Sample

Extract (MeOH)

Applied sample volume

Content of Salicin in 10mg extract (Mean±SD)

10mg/ml; 10µl

Salicin μg/10mg

B.ciliata

MeOH extract

10

0.88±0.02

B.stracheyi

MeOH extract

10

1.42±0.04

 

 

 

 

Table 2: Quantification of Salicin in (BC) & (BS), (BC)= Bergenia ciliata and (BS)=Bergenia stracheyi.

image

Figure 3: Overlay spectra comparison and peak purity correlation of standard Salicin with (BC) and (BS). (BC)=Bergenia ciliata and (BS)=Bergenia stracheyi.

image

Figure 4: Calibration of standard Salicin at six concentration level.

 3.5. Accuracy

The accuracy of the methods was determined by analyzing the percentage recovery of the salicin in the both samples. To obtain it, three sets were prepared from BC.The sample was spiked with three concentrations: 50, 100 and 150 μg of salicin. The spiked sample was recovered in triplicate and then analyzed by proposed HPTLC method. The average recoveries for salicin in (BC) were found to be 99.49%, within the acceptable range. (Table 5).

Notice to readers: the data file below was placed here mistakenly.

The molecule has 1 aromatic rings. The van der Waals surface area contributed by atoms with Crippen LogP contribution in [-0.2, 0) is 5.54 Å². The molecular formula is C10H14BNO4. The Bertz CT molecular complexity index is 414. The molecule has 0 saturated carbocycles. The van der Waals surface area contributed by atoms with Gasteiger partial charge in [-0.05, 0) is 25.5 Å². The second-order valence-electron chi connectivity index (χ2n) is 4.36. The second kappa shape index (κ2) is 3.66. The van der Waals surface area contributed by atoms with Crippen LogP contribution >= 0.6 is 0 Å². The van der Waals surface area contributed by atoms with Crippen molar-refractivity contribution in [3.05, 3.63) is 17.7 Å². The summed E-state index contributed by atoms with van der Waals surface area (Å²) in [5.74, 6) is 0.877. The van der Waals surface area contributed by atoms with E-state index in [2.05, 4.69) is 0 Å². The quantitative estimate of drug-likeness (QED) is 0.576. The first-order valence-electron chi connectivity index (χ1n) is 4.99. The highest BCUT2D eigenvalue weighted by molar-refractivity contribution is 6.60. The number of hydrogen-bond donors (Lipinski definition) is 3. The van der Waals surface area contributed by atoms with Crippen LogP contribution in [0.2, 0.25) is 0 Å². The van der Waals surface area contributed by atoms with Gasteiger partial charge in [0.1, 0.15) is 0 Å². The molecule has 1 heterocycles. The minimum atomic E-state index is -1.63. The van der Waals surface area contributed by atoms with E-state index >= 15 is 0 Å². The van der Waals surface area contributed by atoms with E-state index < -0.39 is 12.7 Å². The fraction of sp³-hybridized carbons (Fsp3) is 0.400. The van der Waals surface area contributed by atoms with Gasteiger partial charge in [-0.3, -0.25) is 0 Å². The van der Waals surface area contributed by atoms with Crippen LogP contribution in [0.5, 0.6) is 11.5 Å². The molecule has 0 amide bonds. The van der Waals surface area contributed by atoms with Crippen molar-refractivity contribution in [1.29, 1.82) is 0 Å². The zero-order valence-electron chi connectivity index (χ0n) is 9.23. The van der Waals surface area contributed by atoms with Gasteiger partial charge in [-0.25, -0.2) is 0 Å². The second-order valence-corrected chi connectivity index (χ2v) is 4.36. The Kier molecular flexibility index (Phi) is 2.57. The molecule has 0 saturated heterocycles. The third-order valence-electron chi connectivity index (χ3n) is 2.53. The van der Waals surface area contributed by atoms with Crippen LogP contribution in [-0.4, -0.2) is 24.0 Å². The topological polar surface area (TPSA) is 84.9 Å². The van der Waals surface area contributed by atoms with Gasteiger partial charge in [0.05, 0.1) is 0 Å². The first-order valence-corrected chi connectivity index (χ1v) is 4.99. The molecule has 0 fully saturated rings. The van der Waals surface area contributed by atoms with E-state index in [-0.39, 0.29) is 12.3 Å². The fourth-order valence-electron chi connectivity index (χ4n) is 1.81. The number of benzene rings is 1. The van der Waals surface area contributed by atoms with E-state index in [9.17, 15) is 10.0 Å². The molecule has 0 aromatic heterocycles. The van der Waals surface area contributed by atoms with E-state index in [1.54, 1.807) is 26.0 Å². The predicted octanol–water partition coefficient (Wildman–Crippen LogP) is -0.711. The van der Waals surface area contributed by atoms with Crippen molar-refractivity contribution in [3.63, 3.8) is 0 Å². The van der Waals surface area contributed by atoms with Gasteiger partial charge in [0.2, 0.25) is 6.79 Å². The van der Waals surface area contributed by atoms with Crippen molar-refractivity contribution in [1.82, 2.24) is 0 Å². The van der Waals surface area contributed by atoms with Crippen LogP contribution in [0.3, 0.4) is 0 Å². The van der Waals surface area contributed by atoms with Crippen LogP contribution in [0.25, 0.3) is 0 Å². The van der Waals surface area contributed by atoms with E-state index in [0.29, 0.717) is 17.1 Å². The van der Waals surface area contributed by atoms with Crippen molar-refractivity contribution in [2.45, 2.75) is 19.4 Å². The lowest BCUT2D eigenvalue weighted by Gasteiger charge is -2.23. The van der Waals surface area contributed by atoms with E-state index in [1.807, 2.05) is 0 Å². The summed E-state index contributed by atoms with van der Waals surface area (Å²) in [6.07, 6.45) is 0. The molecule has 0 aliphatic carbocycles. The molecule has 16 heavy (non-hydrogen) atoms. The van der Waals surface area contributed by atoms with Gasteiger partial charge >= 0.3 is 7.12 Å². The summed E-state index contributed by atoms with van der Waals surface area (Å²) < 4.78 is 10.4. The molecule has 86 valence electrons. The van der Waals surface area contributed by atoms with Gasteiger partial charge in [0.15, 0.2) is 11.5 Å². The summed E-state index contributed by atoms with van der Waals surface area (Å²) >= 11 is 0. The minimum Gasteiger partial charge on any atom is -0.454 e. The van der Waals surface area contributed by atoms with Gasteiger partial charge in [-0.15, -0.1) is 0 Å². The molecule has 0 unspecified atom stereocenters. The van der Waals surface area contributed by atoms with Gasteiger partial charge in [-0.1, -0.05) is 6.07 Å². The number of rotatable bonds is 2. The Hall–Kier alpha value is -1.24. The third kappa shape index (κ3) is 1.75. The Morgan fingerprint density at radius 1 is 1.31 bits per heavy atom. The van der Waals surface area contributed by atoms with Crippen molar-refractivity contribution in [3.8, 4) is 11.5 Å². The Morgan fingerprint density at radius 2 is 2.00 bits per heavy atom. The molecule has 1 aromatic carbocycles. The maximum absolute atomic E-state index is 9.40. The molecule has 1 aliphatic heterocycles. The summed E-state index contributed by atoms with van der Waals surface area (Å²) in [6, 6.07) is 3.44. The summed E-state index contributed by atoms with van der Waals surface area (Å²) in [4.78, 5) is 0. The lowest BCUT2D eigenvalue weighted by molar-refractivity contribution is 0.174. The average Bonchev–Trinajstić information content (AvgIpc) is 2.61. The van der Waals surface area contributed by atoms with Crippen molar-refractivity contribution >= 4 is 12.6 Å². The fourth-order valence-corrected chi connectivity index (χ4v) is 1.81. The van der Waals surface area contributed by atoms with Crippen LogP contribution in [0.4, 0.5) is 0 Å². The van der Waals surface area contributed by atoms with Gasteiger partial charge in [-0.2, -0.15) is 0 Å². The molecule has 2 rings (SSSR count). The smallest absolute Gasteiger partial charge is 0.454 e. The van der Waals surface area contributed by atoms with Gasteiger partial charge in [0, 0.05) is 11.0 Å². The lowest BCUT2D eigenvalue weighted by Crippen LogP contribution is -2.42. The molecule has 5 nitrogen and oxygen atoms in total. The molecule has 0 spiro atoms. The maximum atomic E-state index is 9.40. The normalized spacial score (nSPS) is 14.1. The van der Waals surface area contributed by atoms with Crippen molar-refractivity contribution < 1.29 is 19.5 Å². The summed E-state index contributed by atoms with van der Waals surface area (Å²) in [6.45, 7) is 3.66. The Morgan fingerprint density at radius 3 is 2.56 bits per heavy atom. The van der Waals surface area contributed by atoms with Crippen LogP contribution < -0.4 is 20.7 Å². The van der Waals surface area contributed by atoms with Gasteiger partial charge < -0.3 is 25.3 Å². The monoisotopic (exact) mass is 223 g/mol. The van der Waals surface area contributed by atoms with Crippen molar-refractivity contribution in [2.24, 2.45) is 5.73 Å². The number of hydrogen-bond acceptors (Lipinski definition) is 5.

Standard & Sample

 r (s, m)

 r (m, e)

Salicin

0.999546

0.999947

B.ciliata

0.999139

0.999275

B.stracheyi

0.999314

0.999512

Table 3: Peak purity test of Salicin, (BC) and (BS), (BC)=Bergenia ciliata and (BS)=Bergenia stracheyi

Parameters

Salicin

Rf value

0.37±0.02

Slope

1.7075

Intercept

1618.1

Linearity equation

y = 1707.5x + 1618.1

Linearity range

2-7 μg

Regression coefficient (R2)

0.997

Correlation Coefficient (r=√R2)

0.998

p-value

0.002

Intercept coefficient

1618.09

Standard deviation

2.87

LOD (μg)

0.9

LOQ (μg)

2.8

Parameters

Salicin

Rf value

0.37±0.02

Slope

1.7075

Intercept

1618.1

Linearity equation

y = 1707.5x + 1618.1

Linearity range

2-7 μg

Regression coefficient (R2)

0.997

Correlation Coefficient (r=√R2)

0.998

p-value

0.002

Intercept coefficient

1618.09

Standard deviation

2.87

LOD (μg)

0.9

LOQ (μg)

2.8

Table 4: Statistical analysis of calibration curves in HPTLC determination of Salicin

Compounds

 

 Intraday Interday

 

Conc.(μg/band)

%RSD

%RSD

2

0.94

0.93

Salicin

4

0.81

1.01

6

0.83

1.1


Table 5: Recovery study to evaluate accuracy of method.